Ricoh Builds a Tablet Meant to Get Some Paper Out of Your Work Life
One of the oldest recurring ideas in the tech industry has been that of the paperless office. Some years back I traced the etymology of the phrase “paperless office” to a 1975-vintage Businessweek cover story. Revisiting the topic, I dug up the old story from the archives, scanned it, and republished it on the Web.
Long expected, the paperless office has never arrived. Paper still permeates almost as much of the life of the 21st century office worker as it did the 20th century office worker. The average American office worker consumed 143 pounds of paper in 1999, according to RISI, a research firm that tracks the forest-products industry, and as of 2009, that figure had declined only a little to 106 pounds. Yes, we’re printing and copying and faxing less, but we’re also still filling out a lot of paper forms by hand that should have probably been digitized a long time ago. Forms and invoices and contracts and all kinds of paper documents are expensive not only to produce, but to handle.
Always eager to shave down operational costs and bolster their green bona fides, companies in practically every industry have looked for ways to discourage printing and eliminate paper in standard work flows, though it often finds a way to creep back in. Paper is light, portable, and you can mark it with a pen.
But what if you could do the same things with a digital document? Ricoh, the Japanese office equipment concern known for its copiers, fax machines and other things that at times feel like holdovers from the last century, demonstrated to me a product it thinks will give office workers the best of both worlds.
Ricoh calls it the eWriter Solution. Central to it is a tablet called eQuill that’s built around the same E Ink display found in Amazon’s Kindle, but with some important enhancements. First, it turns pages a lot faster. Say you’re working with a 50-page contract and need to flip quickly to page 43. In the demos I saw, you can flip pages a great deal faster than on a Kindle.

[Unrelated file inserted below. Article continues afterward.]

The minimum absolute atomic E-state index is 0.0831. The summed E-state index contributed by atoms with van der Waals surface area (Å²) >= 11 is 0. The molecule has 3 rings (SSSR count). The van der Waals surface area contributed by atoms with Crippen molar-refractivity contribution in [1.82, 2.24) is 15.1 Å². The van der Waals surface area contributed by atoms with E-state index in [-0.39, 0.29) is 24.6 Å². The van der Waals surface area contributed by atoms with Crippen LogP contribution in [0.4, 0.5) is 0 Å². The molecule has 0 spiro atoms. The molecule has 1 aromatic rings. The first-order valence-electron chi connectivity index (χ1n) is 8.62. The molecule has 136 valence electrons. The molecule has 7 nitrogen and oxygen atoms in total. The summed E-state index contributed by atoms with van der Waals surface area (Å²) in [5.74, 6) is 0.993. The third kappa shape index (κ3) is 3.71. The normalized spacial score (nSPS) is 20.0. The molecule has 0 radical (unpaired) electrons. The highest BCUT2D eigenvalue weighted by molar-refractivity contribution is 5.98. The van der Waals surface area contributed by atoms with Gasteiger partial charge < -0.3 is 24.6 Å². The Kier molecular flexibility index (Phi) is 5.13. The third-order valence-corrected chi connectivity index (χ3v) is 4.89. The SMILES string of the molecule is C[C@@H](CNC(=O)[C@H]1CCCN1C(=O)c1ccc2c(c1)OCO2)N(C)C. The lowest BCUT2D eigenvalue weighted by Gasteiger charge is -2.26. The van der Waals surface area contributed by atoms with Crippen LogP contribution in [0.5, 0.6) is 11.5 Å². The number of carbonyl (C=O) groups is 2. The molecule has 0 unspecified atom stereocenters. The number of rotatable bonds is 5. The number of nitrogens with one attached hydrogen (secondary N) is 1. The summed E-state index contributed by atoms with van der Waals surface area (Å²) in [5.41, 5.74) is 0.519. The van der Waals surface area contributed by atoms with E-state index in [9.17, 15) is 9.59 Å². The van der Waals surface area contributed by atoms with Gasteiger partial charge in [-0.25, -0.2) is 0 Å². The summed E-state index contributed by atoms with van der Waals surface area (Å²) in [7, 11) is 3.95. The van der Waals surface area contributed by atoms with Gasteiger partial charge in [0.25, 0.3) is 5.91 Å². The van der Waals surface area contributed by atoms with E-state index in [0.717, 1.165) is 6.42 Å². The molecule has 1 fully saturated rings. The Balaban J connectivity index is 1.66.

Second–and this is the big one–you can write on the digital document directly on the screen using a stylus, making it easy to sign that contract, write comments on the parts that need changing, or draw a smiley face on it. It acts just like paper, except you can’t fold it up into a paper airplane. It weighs about a pound, so you can easily walk around with it, much like a clipboard.
One thing the eQuill won’t do is browse the Web or check your email. Ricoh has designed the tablet for a single focus, moving documents from one person to the next. It’s backed by a cloud-based service that forms the backbone of a system customized to a customer company’s processes.
Kurt Peirsol, Chief Technology Officer of Ricoh EWS, a new Ricoh business unit based in San Jose, Calif., demonstrated a working prototype of the eQuill with the AllThingsD cameras rolling. We talked about some of the use cases, which include medical workers and doctors, who always seem to have clipboards at hand.
Paul Ahrens, the unit’s general manager, told me that Ricoh sees the medical industry as low-hanging fruit. Doctors and other medical workers were among the few that embraced the old convertible notebooks–we knew them then as tablet PCs–in any reasonable numbers. They may be ready to try something new, he says. Watch the video of Ricoh’s demonstration and decide for yourself.